Your Baby's Digestive Health

Your babys digestive system is immature and develops slowly. It is important to understand the digestive health of your baby for her wellbeing. Continue reading on how the digestive system grows and what common problems you could notice during the initial few months of your babys life.

Last Updated: 23 October 2020

Your Baby's Digestive Health
Your Baby's Digestive Health
Your Baby’s Digestive system

Your baby’s intestine starts to develop during the 5th week of pregnancy. The digestive system starts its functions during the third month of fetal development when the fetus stomach cells start to secrete fluid. Waste that is generated from the fetus goes through the placenta and into the mother’s blood.

At birth, your baby’s digestive system is developing and it takes almost a year for the system to mature. The enzymes and the bacteria that are necessary to breakdown and digest the sugar, proteins and fats in the food are produced gradually. For the initial six months, breast milk and formula milk provide the greatest source of nutrients to your baby. The proteins in the breast milk are easily digestible and human milk contains an enzyme called lipase that breaks down the fats. Breast milk not only boosts immunity and introduce good bacteria in newborn’s gastrointestinal tract but also keeps the digestive health in good condition.

After six months, the digestive system is little mature to digest solid foods. The gut microfloras that are established during the first two years of your infant’s life are critical for her long term immunity. If the digestive system is poor, your child’s growth and development gets affected.

Digestive Problems Vomiting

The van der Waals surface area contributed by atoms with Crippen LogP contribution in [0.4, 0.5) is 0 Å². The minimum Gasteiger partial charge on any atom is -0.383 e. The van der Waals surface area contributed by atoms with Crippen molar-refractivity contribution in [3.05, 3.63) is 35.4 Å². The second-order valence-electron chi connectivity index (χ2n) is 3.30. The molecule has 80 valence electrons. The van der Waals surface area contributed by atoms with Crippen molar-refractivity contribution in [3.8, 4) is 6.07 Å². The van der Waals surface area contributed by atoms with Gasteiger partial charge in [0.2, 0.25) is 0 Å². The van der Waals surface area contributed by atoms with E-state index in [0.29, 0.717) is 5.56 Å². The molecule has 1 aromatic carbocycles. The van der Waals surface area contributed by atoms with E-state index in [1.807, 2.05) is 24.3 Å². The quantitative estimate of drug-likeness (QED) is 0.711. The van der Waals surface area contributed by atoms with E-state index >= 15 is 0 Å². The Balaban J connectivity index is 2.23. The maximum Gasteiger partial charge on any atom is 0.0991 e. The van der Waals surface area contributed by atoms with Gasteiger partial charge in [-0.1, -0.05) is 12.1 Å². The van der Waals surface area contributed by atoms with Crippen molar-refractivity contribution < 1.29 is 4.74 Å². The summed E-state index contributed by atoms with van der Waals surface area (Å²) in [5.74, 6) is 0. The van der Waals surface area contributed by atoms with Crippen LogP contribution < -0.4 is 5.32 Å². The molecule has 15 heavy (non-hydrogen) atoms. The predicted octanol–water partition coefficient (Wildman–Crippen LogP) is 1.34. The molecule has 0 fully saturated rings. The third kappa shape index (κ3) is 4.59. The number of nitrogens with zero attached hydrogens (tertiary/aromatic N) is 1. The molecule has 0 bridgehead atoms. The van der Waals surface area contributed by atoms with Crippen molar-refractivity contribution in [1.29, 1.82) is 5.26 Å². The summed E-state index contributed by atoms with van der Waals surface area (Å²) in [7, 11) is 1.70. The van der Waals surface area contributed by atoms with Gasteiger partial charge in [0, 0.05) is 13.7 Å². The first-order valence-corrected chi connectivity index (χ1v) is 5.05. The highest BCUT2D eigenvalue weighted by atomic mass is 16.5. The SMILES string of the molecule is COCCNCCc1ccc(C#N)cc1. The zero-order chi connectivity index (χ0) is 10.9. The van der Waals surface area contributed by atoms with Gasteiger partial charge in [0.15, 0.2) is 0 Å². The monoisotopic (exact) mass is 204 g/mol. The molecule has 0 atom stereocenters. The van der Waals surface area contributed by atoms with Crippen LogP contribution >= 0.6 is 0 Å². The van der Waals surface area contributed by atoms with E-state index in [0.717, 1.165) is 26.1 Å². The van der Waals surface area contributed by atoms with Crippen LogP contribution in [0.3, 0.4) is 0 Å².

Spitting up milk is common in newborns which are due to immature sphincter muscles between the stomach and the esophagus. Spitting large amounts of milk can be a sign of any problem. Overfeeding or intolerance to formula milk can be the cause of vomiting in formula fed babies. The other causes of vomiting are viral infection in the intestinal tract and malformation of the digestive tract.

If your child is vomiting forcefully, has green bile or blood during vomiting or becomes lethargic, take the help of a pediatrician in solving the issue. Offer your child electrolyte solution to prevent dehydration.

Reflux

Some babies may experience constant spit up during most feedings. This is because stomach contents back up into the esophagus which is termed as reflux. This condition can disappear during 4 to 12 months of your infant’s age.  Sometimes you can notice the following problems.

Poor feeding: Babies may lose appetite and act irritable because of burning and irritation of the esophagus. Babies with these symptoms tend to arch and pull off the nipple soon after starting a feeding.

Frequent hiccups: Infants with reflux have more number of hiccups than babies who are normal. This is due to the extra air in his stomach and by the spasms of his esophagus irritated by refluxed stomach acid.

Congestion and breathing problems: Sometimes babies may cough, wheeze and have congestion due to the irritation in the upper airways that is due to acid reflux.   

You can try the following to relieve babies from reflux.

1. Small amount of feed and feeding slowly

2. Handle your baby gently during feeding and burp your baby often during feedings.

3. After feeding, hold your baby in an upright position for at least 30 minutes

 

Diarrhea

A bowel movement that is watery and more frequent indicates diarrhea. Rotavirus can cause diarrhea in kids during 6 to 24 months of age. Sometimes diarrhea could be due to milk allergy. If you notice blood in your baby’s stools, contact a pediatrician immediately.

 

Constipation

Constipation or hard stools is noticed when a baby starts eating solid foods or when they are put on whole milk diet. Try changing the food pattern to solve the issue.

Solid foods

Once you start solid foods during the six month, the colour, odour and frequency of your baby’ stool may change which is normal and nothing to worry about. Start one food at a time and then gradually add another to see the changes.

 If your child’s digestive system functions properly, he gets the right nutrition which aids in proper physical and cognitive development. 

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